meme n : a cultural unit (an idea or value or pattern of behavior) that is passed from one generation to another by nongenetic means (as by imitation); "memes are the cultrual counterpart of genes"but in reality tends to take the form of a link to a vaguely amusing web-site, often hosting some kind of quiz or test. The spread of a meme through the blogosphere can often be very rapid. I tend to come across them on planet.debian.org. There is certainly no element of passing from generation to generation!
Some guy is attempting to measure this wildfire phenomena by encouraging people to link to his article on the subject. Join in if you like!
One thing that has fascinated me though is the little thumbnails the project generates for each trace uploaded to their website. These take various different forms depending on the type of journey being undertaken. I thought it would be fun to make some desktop wallpaper out of them. The standard colour-scheme is black on white but I imagine some people will prefer white on black.
Let me know what you think. I'm sure a bit more creativity wouldn't go amiss....
To use it, launch Solitaire (it works with both the W2K and WXP versions of Solitaire, although currently it only does "deal one" and it can't cope with the Astronaut deck (because it doesn't have a black border)). Then press "Step" and it will play a single move, or "Run" and it will play for a maximum of 200 moves, or until it Resigns (after dealing 20 cards in a row with nothing else to do).
When it has finished, it will show a textual version of the game layout, and a log of the moves it made. In the text grid, C, D, H, S, stand for the four suits (Clubs, Diamonds, Hearts, and Spades respectively), R and B stand for unknown red or unknown black, and X, J, Q, and K, for 10, jack, queen, king, and so on. It isn't brilliant at detecting the suit of a card, but it doesn't (yet) use anything other than the colour and rank to work out moves.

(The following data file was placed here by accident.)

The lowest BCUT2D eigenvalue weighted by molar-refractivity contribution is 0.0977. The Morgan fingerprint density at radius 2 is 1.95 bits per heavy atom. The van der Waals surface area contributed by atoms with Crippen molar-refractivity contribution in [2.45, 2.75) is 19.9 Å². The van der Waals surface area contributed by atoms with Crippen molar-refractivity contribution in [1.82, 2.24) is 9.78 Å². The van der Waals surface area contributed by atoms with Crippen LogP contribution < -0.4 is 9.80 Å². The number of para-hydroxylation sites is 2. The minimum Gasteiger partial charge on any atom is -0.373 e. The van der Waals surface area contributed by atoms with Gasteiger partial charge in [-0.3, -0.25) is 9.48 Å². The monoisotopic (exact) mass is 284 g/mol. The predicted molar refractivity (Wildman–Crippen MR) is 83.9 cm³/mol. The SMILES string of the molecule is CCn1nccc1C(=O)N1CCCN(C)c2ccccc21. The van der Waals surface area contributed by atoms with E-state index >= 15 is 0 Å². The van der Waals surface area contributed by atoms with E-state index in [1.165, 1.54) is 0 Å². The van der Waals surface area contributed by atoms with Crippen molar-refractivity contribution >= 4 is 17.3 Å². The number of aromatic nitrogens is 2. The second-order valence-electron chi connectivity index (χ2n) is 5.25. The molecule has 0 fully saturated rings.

Currently it plays using some fairly simple rules, so it will sometimes give up on winnable games. When it does win, it tends to complete the game in around 2 seconds, (Watching it play makes me ill, because the cards flicker around so much) however under the standard scoring scheme, the maximum bonus you can get is to complete in 30s (bonus = 700000/time if time >= 30). This gives a highscore of around 23833 (assuming 500 non-bonus points).
There are plent of bugs. e.g. It doesn't yet notice when it's won.
The new home has some advantages over the university hosting — statistics, php, cgi (and shell access to the cgi servers). Main downside is that I can't rsync the pages or ssh to the actual web server. I'm tempted to host the entire site on the cgi servers, but that would seem to be taking liberties.
The existing site will remain active for some time I guess.
As /var would occasionally fill up (especially during large apt-get dist-upgrades) it seemed logical to extend /var to cover all that free space. However, I didn't want to disrupt my 202 day uptime record in the process did I?
Also just to add a bit of spice to it, I decide to perform this "slight tweak" from home over ssh (and a wireless link for that matter -- what was I thinking!!)
Amazingly it turned out to be surprisingly easy: